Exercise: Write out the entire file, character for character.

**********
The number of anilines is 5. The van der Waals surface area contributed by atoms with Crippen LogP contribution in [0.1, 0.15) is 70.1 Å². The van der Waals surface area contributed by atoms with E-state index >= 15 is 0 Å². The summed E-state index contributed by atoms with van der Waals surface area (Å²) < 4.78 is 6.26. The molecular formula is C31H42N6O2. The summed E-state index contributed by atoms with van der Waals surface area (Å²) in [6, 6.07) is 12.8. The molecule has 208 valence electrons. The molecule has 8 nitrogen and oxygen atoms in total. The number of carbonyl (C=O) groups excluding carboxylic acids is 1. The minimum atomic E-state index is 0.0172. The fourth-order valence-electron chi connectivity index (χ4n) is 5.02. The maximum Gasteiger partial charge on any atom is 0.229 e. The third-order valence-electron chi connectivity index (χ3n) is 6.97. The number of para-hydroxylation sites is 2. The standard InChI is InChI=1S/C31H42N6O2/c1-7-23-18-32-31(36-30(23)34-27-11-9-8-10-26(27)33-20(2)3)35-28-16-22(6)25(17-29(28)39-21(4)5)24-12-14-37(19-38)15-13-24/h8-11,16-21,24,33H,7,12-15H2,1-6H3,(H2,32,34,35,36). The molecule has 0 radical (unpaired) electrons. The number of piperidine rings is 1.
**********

The number of anilines is 5. The van der Waals surface area contributed by atoms with Crippen LogP contribution in [0.1, 0.15) is 70.1 Å². The van der Waals surface area contributed by atoms with E-state index >= 15 is 0 Å². The summed E-state index contributed by atoms with van der Waals surface area (Å²) < 4.78 is 6.26. The molecular formula is C31H42N6O2. The summed E-state index contributed by atoms with van der Waals surface area (Å²) in [6, 6.07) is 12.8. The molecule has 208 valence electrons. The molecule has 8 nitrogen and oxygen atoms in total. The number of carbonyl (C=O) groups excluding carboxylic acids is 1. The minimum atomic E-state index is 0.0172. The fourth-order valence-electron chi connectivity index (χ4n) is 5.02. The maximum Gasteiger partial charge on any atom is 0.229 e. The third-order valence-electron chi connectivity index (χ3n) is 6.97. The number of para-hydroxylation sites is 2. The standard InChI is InChI=1S/C31H42N6O2/c1-7-23-18-32-31(36-30(23)34-27-11-9-8-10-26(27)33-20(2)3)35-28-16-22(6)25(17-29(28)39-21(4)5)24-12-14-37(19-38)15-13-24/h8-11,16-21,24,33H,7,12-15H2,1-6H3,(H2,32,34,35,36). The molecule has 0 radical (unpaired) electrons. The number of piperidine rings is 1.